Garden City Telegram from Garden City, Kansas on June 10, 1971 · Page 3
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Garden City Telegram from Garden City, Kansas · Page 3

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Garden City, Kansas
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Thursday, June 10, 1971
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Page 3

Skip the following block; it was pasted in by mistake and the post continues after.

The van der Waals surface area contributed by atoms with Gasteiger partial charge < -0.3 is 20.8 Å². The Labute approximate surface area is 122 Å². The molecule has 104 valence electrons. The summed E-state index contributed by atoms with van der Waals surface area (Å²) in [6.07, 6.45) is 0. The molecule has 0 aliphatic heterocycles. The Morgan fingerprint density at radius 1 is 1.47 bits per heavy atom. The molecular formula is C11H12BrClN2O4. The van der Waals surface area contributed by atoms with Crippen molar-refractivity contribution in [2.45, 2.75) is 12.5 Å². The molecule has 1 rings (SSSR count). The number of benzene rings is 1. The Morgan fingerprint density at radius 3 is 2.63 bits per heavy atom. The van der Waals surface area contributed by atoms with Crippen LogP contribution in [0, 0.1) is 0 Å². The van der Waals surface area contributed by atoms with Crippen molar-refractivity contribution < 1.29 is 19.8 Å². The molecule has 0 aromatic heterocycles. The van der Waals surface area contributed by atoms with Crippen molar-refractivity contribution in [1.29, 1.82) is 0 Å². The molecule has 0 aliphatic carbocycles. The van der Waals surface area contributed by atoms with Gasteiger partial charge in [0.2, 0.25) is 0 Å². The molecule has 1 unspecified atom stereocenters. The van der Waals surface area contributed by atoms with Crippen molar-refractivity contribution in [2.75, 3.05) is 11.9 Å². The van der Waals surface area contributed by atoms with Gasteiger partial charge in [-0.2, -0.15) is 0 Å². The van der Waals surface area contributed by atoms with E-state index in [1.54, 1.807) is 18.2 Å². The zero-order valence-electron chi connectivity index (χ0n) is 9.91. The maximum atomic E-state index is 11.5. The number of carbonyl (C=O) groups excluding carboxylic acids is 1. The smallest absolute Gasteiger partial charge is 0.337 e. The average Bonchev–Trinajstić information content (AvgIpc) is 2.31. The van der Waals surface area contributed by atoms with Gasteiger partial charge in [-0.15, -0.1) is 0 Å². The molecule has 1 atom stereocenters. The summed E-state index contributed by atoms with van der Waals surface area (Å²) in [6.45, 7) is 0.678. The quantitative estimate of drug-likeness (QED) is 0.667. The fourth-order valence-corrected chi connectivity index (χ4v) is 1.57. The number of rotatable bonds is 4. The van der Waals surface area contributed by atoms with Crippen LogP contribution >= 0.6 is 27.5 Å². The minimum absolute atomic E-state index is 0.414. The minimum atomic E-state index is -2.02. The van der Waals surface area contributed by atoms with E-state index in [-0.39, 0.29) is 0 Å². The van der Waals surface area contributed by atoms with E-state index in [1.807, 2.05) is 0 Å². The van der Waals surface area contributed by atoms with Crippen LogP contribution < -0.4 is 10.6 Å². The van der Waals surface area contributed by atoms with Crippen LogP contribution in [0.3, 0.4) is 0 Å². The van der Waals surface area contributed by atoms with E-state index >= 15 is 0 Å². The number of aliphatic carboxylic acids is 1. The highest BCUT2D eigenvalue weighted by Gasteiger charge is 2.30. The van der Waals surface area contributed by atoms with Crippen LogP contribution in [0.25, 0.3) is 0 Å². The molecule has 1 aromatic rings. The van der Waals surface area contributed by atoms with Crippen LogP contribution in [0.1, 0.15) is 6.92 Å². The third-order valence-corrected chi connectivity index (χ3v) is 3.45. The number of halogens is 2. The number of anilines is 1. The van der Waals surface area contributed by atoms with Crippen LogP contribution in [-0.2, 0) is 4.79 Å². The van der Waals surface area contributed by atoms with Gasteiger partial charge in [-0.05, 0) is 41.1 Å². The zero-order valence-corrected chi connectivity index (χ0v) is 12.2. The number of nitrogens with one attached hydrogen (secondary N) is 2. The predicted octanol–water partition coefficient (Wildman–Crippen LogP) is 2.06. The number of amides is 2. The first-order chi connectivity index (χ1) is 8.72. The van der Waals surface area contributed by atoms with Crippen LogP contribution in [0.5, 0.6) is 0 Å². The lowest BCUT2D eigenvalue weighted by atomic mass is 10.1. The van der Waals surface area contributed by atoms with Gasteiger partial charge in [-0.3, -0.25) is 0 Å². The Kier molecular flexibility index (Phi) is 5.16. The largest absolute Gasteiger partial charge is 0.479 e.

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Wieland-CrottyWedd ing Promises Repeated in Presbyterian Nuptials Wedding vows were exchanged May 30 ^etw.een Rebecca Ami Wieland and Douglas M. Crotty III. The 8 p.m. double- ring ceremony took place in tils United Presbyterian Church with the Rex. William Seybert officiatog. The bride is the daughter of Mr. and Mrs. W. K. Wieland, 902 N. 3rd. Parents of the bridegroom are Mr. and Mrs. Douglas Grotty Jr., 912 N. 6th. Church decorations were candles on the altar and piews, witth greenery and white satin bows with long streamers. Music was provided by Mrs. Claude Robinson, Garden City, at the organ; Dean Angeles, Hays, cello; Mac Woods, Garden City, oboe; Jemry Wilcox, Gaircten City, guitar; Mrs. Al ! Ellington, Garden City, piano; and Dennis Loewen, Lawrence, 1 who sang "Beside You." The bride, given in marriage by heir fartiher, wore a gown designed by Phylis of Bianidhi. The dress of white isclhififli embroidered sik organza was embellished with crystal paffl- lettes. Silk peaiu satin formed a fronit j laoe basquie bodice and cuffed the sleeves above a floor-skimming ful skirt. Tiny self-covered buttons closed the basque back and stoeer mandarin collar. A Juliet cap of peau satin held Khia elbow- length 'veil of silk illusion. She carried a cascade of phaloeop- si's with stephamoftis. Maid of honor wais Mairy : Widand, sister of the bride. Bridesmaids included Susian ! Pearson, Praliri* Village; Linda Lewis, Syracuse; Adirienme Penrod, Houston; Sandra Specfcmian, Garden City, .and Betsy Adamis, Overland Park. The attendants wore sleeveless royal purple gowns. White ricfcnack accented the high necklinie and empire wafeMine. The bodice was elaborately schMfly embroidered. Large j wide-brim white picture hats accented wiiith purple ribbon bands and streamers were worn, amid each attendant carried a nosegay of pink sweetheart roises and baiby's breath. Ron Crottty, Widhla, brother . of line bridegroom, served as best man. Groomsmen were Ray Foster, Colorado Springs; Diennds Frederick, Nashvile, Term.; Brian Shaw, Garden City; ChnMs Coyle, Lawrence; and Charles Zimmerman^ Emporia. Bill Widtand, Garden City; James Schiffelbedn, Hays; Daniel Hein, Lenexa; and Roger Lewis, Russell, served as ushers. Ring bearer was T. J. Spectoman, Garden City. Al men in the wedding patty were attired in white tie and tails. The mother of th« bridle wore « long gown with avocado skirt . and beige bodice, decollated with jewel trim. The bridegroom's mother chose a long gown with a gold skirt and sheer lime gold and lavenidier bodice -accented wiltih gold rib- ( bom. They carried 'evening bags ara yrap Mr. and Mug. John Taitro, 320 N. IMh, sipent laist week in Hays vi'sditiag Mr. and Mrs. Larry Wilson and faimlily, and aittend- ed <he christening of their new granddaughter, Sara Alice, The cither 'three gpandcMldiren, Chad, Kurt and Amy Wlson, retuirned to Garden City with thek grandparents to spend the week. Dr. M. D. Niedens Chiropractic Office •11 Mai* Garden City Hwn 8:30—5:30 Tkurs.-Sat. t:3»—12 ANN LANDERS SAYS [ Her Reasons for Marriage Differ V Rudy Valenzuela MR. AND MRS. DOUGLAS M. CROTTY III (Rebecca Ann Wielamd) tvifch coinsagies of cymibrdium or- ihids. A reception at the Eilbs Lodge was attended by about 250 per<ms. Sheffley Slough and Sign* kelson poured -punch, while dria Schiffelbein amd Joyce Bums* served 'Oake. The fouir- iered oake was toppled wMh a white dove, .and Mes of Hhe val- ey were >laced around fee rase. Otheir recepbiion decora- ioms inicluded oamdies iand greeroeiry. P©au satin tableoloths wene used. Otiber reception assisijjanibs weire Cindy >and Kely WiMund an,d Ohrislanie Wielland, all cousins of the bridle. Susian Wlheeler aibtendeid the guest book. All jjeceipitiilon assJsitantoi wore corsiages of sweetibieiart rase® amid baiby's breath. Honored guests toduded Mr. and Mrs. H. S. CMd, King- main, nuatemial grandparents of ifihe bride; Mus. Fred Wieland, Stocbton, paiternal gnanidmiother of the bride; Mr. and Mrs. Robert WMamd amid ChraJstoinie, Me- ,, Va.; Mirs. Roy Wiklund, Cindy and Kelly, and Mr. and Mrs. Ron Croitby, Widhiiitia ; Mr. and Mais. Heirb Hopper, Cfear- waiter, Pla., launit amd umcle of jhe bridegroom; and Mr. and Mns. .Geosoge Borel, Digital, greaikiaiurat 'and uncle of the jiidiegiraom. Pre-wedidlinig festivities iniclud- sd a neihearsal dimmer at the Garden, Giity Country Club for 32 guests. The 'bride's table was centered with an arrangement of asters and DEAR ANN LANDERS: I just caught up with your answer to 'Masquerade," the homosexual who married first a lesbian, hen a -heterosexual woman. You said, "A woman who mar- ies a homosexual is getting what she wants—which is mostly to be left alone." You are wrong. Such a woman is a "vamp" in the old Theda Bara sense. The homosexual male is the ultimate challenge to her prowess as a 'emale. She may appear passive and low-key, but it is only a pose. She is hard at work try- .ng to break down his resistance and prove herself a superwoman. If "Masquerade" and others ike are sufficiently bisexual, he vamp will succeed. He then jecomes tlhe bridegroom of the widow spider. If he is not suf- 'iciently bisexual, he will escape. I know because I — Did it Dear Did: Thanks for a first- nand report. I can tell you, however, from other firsthand reports, that there are a var- ety of reasons why woman marry homosexuals — for example: money, social position, companionship, or sheer panic at the 1 thought of being an "unclaimed jewel." And almost every homosexual has encountered the "social-worker" type who tells herself, "He's sick, >oor fellow, but I can make liim well." Last but not least s the closet ease who looks .ike a hot number but is actually terrified of sex and hates it. She is the gal who wants a man — but she wants him to leave her alone. * * * DEAR ANN LANDERS: is ;his for real? I saw an item in our daily paper that said: "A child will not have hair darker than his darker parent. His hair will not be curlier than that of the parent with the curlier hair." Check with your The couple, boith stoidemts, wil be ait home in Lawrence. The bridle, a miember of Chaip- tetr X PEO amid Pi Beita Phi sorority, is <a senior at Uie Uni ver.silty of Kansas. She attended Garden- City High School amd Lindeniwood CoJlege. The bridegroom attended Garden City Higih School and to Uniivetnsnlty of Kansas'. He also sipenlt a yeiar in Vieitna>ni serving wMi ithe U.S. Army. experts. This raises some interesting questions. — A Daily reader. Dear Daily: Here's what Prof. Joshua Lederbei-g of Stanford University said: "What, never? No, never. Well, hardly ever. Often that doctrine is mischievous. You should ask which hair you are going to compare — and at what age." So there you have it — straight from His Worship at Palo Alto , . . and quite a quote it is. Not every Nobel Prize -winning geneticist can make his point by borrowing a line from Gilbert and Sullivan! DEAR ANN LANDERS: Two years ago I married this man. Each of us was previosly married for 20 years. My husband is really wonderful — except for one thing. He has not drawn up a new will nor has he changed some of the records which I feel should be changed. He finally altered one insurance policy last month after much prodding. His other policies must remain as they are because of the property settlement. His ex-wife still carries a military dependent I.D, card which allows her to use the PX, commissary and military hospitals. Under these conditions vw o u 1 d she be the recipient of the widow's pension or would I? I work and help him with his children's college bills and the alimony clobber. I have no idea where I stand if he should die or be killed. He has four children. I have two. What's the next step for me? —Feeling Insecure Dear Feeling: Talk to an estate lawyer so you can speak to your husband intelligently. Since the military recognizes only one wife at a time it seems to me you are being denied privileges which are rightfully yours. You should insist that this little detail be straightened out at once. * * * How far should a teen-age couple go? Can necking be saife? When does it become too hot to handle? Send for Ann Landers' ' booklet, "Necking And Petting — What Are The Limits?" Maul your request to Ann Landems in care of Garden Oiity Telegram enclosing 50c in coin and a long.stamped, self- addressed envelope. ame SONJA ANNE is the.name chosen by Mr. and Mis. WHiaim Baumian for their d'aughter. She wais born June 2. CHRISTOPHER DALE is the name chosen by Mr. and Mm Dale Wiken for fflheir son. He was bom June 8. Paasch-Melcher Promises Given Sylvia M. Paiaisch, 1601 N. 6th, and George Melcber, IHysse®, exidhaniged wedding vows June 5. with'<tfhe Rev. W. T. Frogeftbe, minister of the Prairie Road BaiptM Chuirch, Colorado Springs, offiicialtinig. The 7 p.m. ceremony took place in Fellowistoip Baptist Chiurcih. Church decorations were pink candles, 'candielialbrais witih pink bows iand fern bais. Mrs. Shirley Braining, Deer- i£Md, served ais ofgamiist Mrs. Rutlh Spangler, Gairden City, sang "0 Promise Me" and "The Lord^s Player." The 'bride, garvian in marriage by Iher .sons Jerry, David, Make and Marton, chose a gitreet- Jengitlh dress of stoeer aqua greem. Slhe carried a colonial bouquet of oainiaitions centered w'iith red roises. Mns. Marvin Egbert, McCune, served as miaitron • of honor. Slhe wore a street-length pink fcndlt dress with sheer pink - sieieveis. Best -mian was • Charles Mel- eher of Leximgton, Ky. Mairvdin and Danny Egbert, McCune, and Martin and David Paasch, City, served ais ushers. Flower girl was Joy Paaisch, graraddaiugihter of ithe bride. She wore a pink leyelash Daicron streeHenigtih dress with long sleeves. iRoibbie Paasdh, grandson of the bride, was the ring bearer. Garry and l/ara-y Paiaisch, grandsons of the brlid©, and Lyneitte P/aasch, Huitohinison, gnamdldaughter of the bride, were taperlighters. About 200 pemsionis aittendod a reception in the church folo\v- ing Itoe ceaie.nony. Mrs. David Paaisich, Gairdeln. City, amd Mar- leroe Deaz, .Ulysses, siarved ca>fce and po'uired purach. Also assisting was Mrs. Jerry Paiaisch, Hustch- im'son. The iour-tiieired wedidinig cafce was decorated with cerise iroisies and sea-greiesi leaves. Each layer was held in place with Girecfcan dividers. Th,e top wais graced with a 'duisiter of three wedding, bells. MIPS. Laura Menraltit, Bushton, aittended ihe gift table and guesit book. The couple wll be at home in Ulysses June .15 alter a wed- dling taip to Oklahoma and Arkansas. The briidie, a member of the Cultuna dub, wa^s fopmeirly employed as a bookkeeper and secretory at Jennie Wilson Ele>- nuentary School. The bridegroom is a teacher •ait Ulyissieis High School.- Elks' Bridge Groups Announce Top Scorers Elks Coupkls' Bridge Club meit at the Elks home June 1 for a covered dish meal and bridge. Mr. and Mos. J. O. Kuhn amd Mr. and Mus. Archie Ladner were hosts. Mrs. Henry Hal won the ladies' high score amd Mrs. Gordon Lee won second. to mien's scoring, Henry Wolley was finsit with V. O. Ward taking second. Forty memiberis were present. Mrs. Lucy Covrigan was hostess to 20 members of the Elks Ladfe' Bridge Qliuib June 7. Mjps. Eugenie Deaver won high score and Mns. J. O, Kuhn second. The GARDEN'S "SANNA AYAK" J n "EEKE"! Enter an ••• of unknown terrors, panan worship an« virgin oaerlHeo... Tram the creators of "One Million Years B.C.". their most gigantic spectacle... TONITE THRU SATURDAY HI 31 BE The good Dr. Frankenstein, more monstrous than the monsters. he created. JOHNNY CASH vs. KIRK DOUGLAS "THE GUNFIGHT" TONIGHT.-7:30-9:30— Ends Saturday Matinee Saturday 2:30 Rated G.P. > Bride Honored at Come-Go Shower Courtesies for Mrs. David Garnand, formerly Karen Ronton, include a shower given at the Dreiling home 218 Conkling. Hostess was Barbara Dreiling, assisted by Mrs. Joe P. Dreiling. -The couple was married Saturday at First Baptist Church. The bride's chosen colors o[ yellow and green were used and she was presented a daisy corsage. Guests included Mrs. Edgar Routon and Mrs. Kelsey Garnand, mothers of the bridal couple. Other guiests were Mines. Kyle Powell, Greg Hafflieh, Danny Novaek, Rex Bradstreet, Rene' Penmingtan, Jim Burling, Mary Gonzales. amd Pat Grassland, and Misses Terri Fiei, Sharon Mea-z, Beatrice Mesa, Virginia Garcia and Fe- Mpa Enriquez. Marsha Fuller, Annette Kemper aind Mrs. Brian Long were hostesses to >a come and go shower at the Robert Fuller Home, 1711 N. 7th. <.ar<l<>u City Telegram Thursday, June 10, 1971 WHITE BREAD Mrs. Leo Wasinger 508 N. 13th 2Va tablespoons sugar 2 cups lukewarm water 1 cake yeast , 1 cup milk l'/a tablespoon's butter 1 tablespoon salt 6 to 8 cups flour Dissolve sugar in lukewarm water; add yeast and stir until dissolved. Add flour sufficient to make a sponge dough—about 1 quart. Beat well; cover and let rise in warm place about V/z hours.' Add lukewarm milk, mielted butter, salt and remaining flour until dough is easily handled. Place in two greased pans; cover and let rise until double the bulk. Bake in 350 degree oven 45 to 50 minutes. Tricia, To Be Married on Saturday Learned Political Realities Early J«an M. Kleyfteub«r Kleysteuber, Strand mark Mr. and Mrs. Leo H. Kleysteuber, 1017 N. 2nd, announce the engagement of their daughter, Jean, to Richard A. Strandmark. He is the son of Mr. -and Mrs. J. R. Strandimark of Kansas City, Kan. The bride .received a degree in elemenitairy education from Kansas State University, Manhattan. She is a member of Alpha Delta Pi sorority. Her fiance, who received his degree in history and journalism from K-State, is a member of Sigma Phi Epsilon Fna- temity. He' is employed with the Clay Center Dispatch. A late August wedding is planned. Calendar of Social Evenh THURSDAY VFW — 8 p.m. Post home. O!DD FEILLOWS—8 p.m.. 203% IN. Main. FRIDAY OHAPTEE. PP, PEO—1:30 p.m. Mrs. Taylor Jones, Holcoinb. DAR — Flag Day luncheon. Noon, Scott City Hotel. Mrs. Everett Muloh, hostess. • SATURDAY TYRIAN LODGE NO. 218, AF&AM— 8 p.m., presentation Of 25- and 50-year pins. Masonic Tejnple. Public is invited- TODAY'S MOTHER'S C5UUH3 — 7:30 a.m. 'Breakfast at the Wheat Land restaurant. - SUNDAT RiElBEKAIHS — picnic for Bob Taylors. 6 p.m. Finnup Park. Bring covered dish and service. Yogurt Is Regaining Old-Time Popularity You are with the trend of the times if you buy yogurt this week. The yogurt market is growing and shows prospects for conitiraued growth. Yogurt is a thick, . smooth textured, , cultured milk product that has been prepared with a culture of lactic bacteria. It is made with fresh, partially skimmed milk that is usually en- niched by addling nonlait dry milk. You might say .that yogurt is a cousin to sour cream but ilt (has only 1-Srd the calories. It's an excellent source of protein and calcium. Yogurt is not a new product. It was known in the Mediterranean area of the world in Biblical dfcys. We've just learned to appreciate it again. > WASHINGTON (AP) _ Trieia Nixon was reared in an atmosphere of private schools and Secret Servic9 protection, a public man's child who'is ait once a campaign asset and a daughter- to be shielded :£rom the public. The. Trioia Nixon who marries Ed Cox on Saturday has known politics as a staple of life from the day she was born. She was reared in Washington, the mecca of politics, and she is being married in the White House, America's best-known address. .The daughter of Pat and Richard Nixon was a little girl wlxo joined >dhe clhuirch Scout troop, adored a tabby cat named Donma and was adamant about mot parting with a big turtle skin pillaged from a Florida beocih. The Nixons tried to keep her out of the bright glare to the poinlt of once refusiimg to subscribe to a major Washington newspaper. Its bitinig critical cartoons, they felt, were not fit for itheir two young daughters eyes. But for children such as Tricia and her sister Julie, •there was no protection from worldly realities. • At six, Tricia stayed up to watch television as her fattier was nominated for vice president in Chicago. She named the family's black and white cocker spaniel "Checkers" and it became .a household word in that 1952 campaign. Her debut as a politician's daughter was made at. the 1960 Republican convention when, slhe was still in her teens. She remembers "the saddest day of my lifie,"—ithie day her father conceded defeat to John F. Kenniedy in that 1960 'presidential pace. President Nixon recalls that his then 14-year-old daughter cried uncontroHajbly. But now Tricia is 25, a blue- eyed blonde with a delicate, fragile 'beauty. The years have molded her into a public personality with an overriding sense of privacy. She is 5-foot-3, weighs only 95 Tqco John's 305 E. Kansas "The Hottest Spot in Town" pounds and gives a much younger appearance. She is reserved and speaks with the polite, soft voice of the finishing school. But her fa/tihsr says "she's proved she has a mind of her own—a very strong person- alty—holds her own extremely well—but never starts a fight." Admittedly reserved, Tricia miamiaged in 2Vz years in .tihe White House to take pant in a minimuim of public duties and campaigning, keeping a very private life of her own. She's enjoyed some of it, howeveo 1 , such as a masked ball, entertaining Prince Charles and Princess Anne of England. And she's taken on such things .as Potomac cruises for hospitalized servicemen and sporadically tutoring inner «ity children. President Nixon's main v/isih for his older daughter after her White House wedding Saturday to Harvard law student Edwaird Cox is that she can live a life of her own, out of Hhe "merciless glare of publicity." She says she'd like to get a job, perhaps as a writer. The closest she's come to it was a summer stint as a receptionist in the office of then Sen. George Murphy, R-Calif., after her junior year at Finch. "It's difficult to hold a steady job when you're ,a president's daughter," she says. Nixon often recalls how he wasn't on hand wfhsn Tricia was born Feb." 21, 1946, in Whit- tier, Calif. He was at a Republican luncheon in Los Angeles on his first congressional campaign. "That's the story of her life," he notes. Tricia went only briefly to public elementary school,- Horace Mann here. Then it was a succession of expensive private schools: Rklwell Friend's in Washington, Marlborough School for Girls in Los Angeles, Miss Chapin's and Finch College, near their Fifth Avenue Home in New York. Tricia got high marks as 'a history major at Finch, was president of her junior class, a member of the International Relations Club and honor society. Politically, she is a coov servative. At 18, Tricia wrote Lester Mad'dlox, later governor of Geoi'ia,. telling him he could avoid the issue of serving blacks by turning his fried chicken .establishment Mo a private club. She later denied this was >a racist statement. More recently, asked if she planned to watch the Peace Mobilization March in November 1969, Tricia said: "I think I can find something letter to do." Her father suggested recently Tricia's views may have been influenced by "upper- class liberal" schools she attended like Chapin and Finch. Tricia reacted there to "attacks on her father by liberals," Nixon said. "She bristles aind stands up for me. But she's not on the kooky right." L S. D. Let's Start Dancing! Classes in Ballet, Tap, Jazz & Body Control Also Social Dancing EXPERIENCED TEACHER 8 Years College Training Call 276-3424 GERALDINE KNOX DANCE STUDIO LaCAGE MERCHANDISE IS MOVING FAST! Prices Falling Everyday! Hurry While There's Still A Choice! Look at these Prices! \ : ' " " BOOTS «." $ 18 W Friday $ 11 37 SHOES .««' 8" Friday' 5 3 ' SHOES w .,.'15" Friday 5 9" PURSES V1.2" Friday' 7 7 ' "UPSTAIRS BEHIND /' f o>/ THE PINK DOOR" r ??" 3)7 N. Main Use Your Master Charge or BankAimricanf